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J Speech Lang Hear Res. 2017 Dec 20;60(12):3417-3425. doi: 10.1044/2017_JSLHR-S-16-0425.

The Effects of Palate Features and Glossectomy Surgery on /s/ Production.

Author information

1
University of Maryland School of Dentistry, Baltimore.
2
Massachusetts General Hospital, Boston.
3
Johns Hopkins School of Medicine, Baltimore, MD.

Abstract

Purpose:

The aims of this article were to determine the effects of hard palate morphology and glossectomy surgery on tongue position and shape during /s/ for patients with small tumors. The first expectation was that laminal /s/ would be more prevalent in patients, than apical, due to reduced tongue tip control after surgery. The second was that patients would hold the tongue more anteriorly than controls to compensate for reduced tongue mass.

Method:

Three-dimensional tongue volumes were calculated from magnetic resonance imaging for the whole tongue and the portion anterior to the first molar during the /s/ in /əsuk/ for 21 controls and 14 patients. These volumes were used to calculate tongue anteriority and cross-sectional shape. Dental casts were used to measure palate perimeter, height, and width of the hard palate.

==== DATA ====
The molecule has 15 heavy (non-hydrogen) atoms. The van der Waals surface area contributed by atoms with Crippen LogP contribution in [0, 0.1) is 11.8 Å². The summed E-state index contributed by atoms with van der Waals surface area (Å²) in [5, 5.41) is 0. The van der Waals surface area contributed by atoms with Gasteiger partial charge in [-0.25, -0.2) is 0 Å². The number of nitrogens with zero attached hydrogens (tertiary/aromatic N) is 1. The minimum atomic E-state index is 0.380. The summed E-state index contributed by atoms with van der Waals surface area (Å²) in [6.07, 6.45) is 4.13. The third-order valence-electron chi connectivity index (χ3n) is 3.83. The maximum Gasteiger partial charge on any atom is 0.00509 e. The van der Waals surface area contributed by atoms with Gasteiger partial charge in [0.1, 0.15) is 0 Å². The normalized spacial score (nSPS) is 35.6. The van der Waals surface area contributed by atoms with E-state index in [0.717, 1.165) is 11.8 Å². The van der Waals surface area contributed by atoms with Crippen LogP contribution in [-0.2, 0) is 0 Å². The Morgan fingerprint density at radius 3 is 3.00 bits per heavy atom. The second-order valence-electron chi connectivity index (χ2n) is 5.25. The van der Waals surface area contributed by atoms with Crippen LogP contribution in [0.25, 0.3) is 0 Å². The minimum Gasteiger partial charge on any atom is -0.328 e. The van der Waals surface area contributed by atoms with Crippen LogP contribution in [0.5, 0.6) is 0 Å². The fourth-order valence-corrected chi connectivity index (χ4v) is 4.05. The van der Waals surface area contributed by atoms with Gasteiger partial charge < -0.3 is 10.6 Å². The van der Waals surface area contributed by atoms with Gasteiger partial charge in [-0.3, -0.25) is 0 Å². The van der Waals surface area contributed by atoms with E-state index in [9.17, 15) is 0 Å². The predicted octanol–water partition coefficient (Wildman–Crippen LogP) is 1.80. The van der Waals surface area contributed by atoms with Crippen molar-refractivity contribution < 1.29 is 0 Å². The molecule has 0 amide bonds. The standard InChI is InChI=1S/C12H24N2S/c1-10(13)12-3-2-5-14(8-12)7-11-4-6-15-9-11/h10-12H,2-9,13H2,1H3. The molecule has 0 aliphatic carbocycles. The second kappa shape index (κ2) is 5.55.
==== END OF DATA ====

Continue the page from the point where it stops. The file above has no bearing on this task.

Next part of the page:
Results:

Palate height correlated with tongue height in controls (p < .05), but not patients. In patients, tongue anteriority correlated negatively with canine width and cross-sectional tongue shape (p < .05). Controls with a high palate favored laminal /s/. Patients preferred laminal /s/ regardless of palate height (p < .01).

Conclusions:

For controls, hard palate height affected tongue height; a higher palate yielded a higher tongue. For patients, hard palate width affected tongue width; a narrower palate yielded a more anterior tongue. Tongue shape was unaffected by any palate features. Preference for /s/ showed an interaction effect between subject and palate height. Controls with high palates preferred a laminal /s/. All patients preferred a laminal /s/; glossectomy surgery may reduce tongue tip control.

PMID:
29222537
PMCID:
PMC6111526
DOI:
10.1044/2017_JSLHR-S-16-0425
[Indexed for MEDLINE]
Free PMC Article

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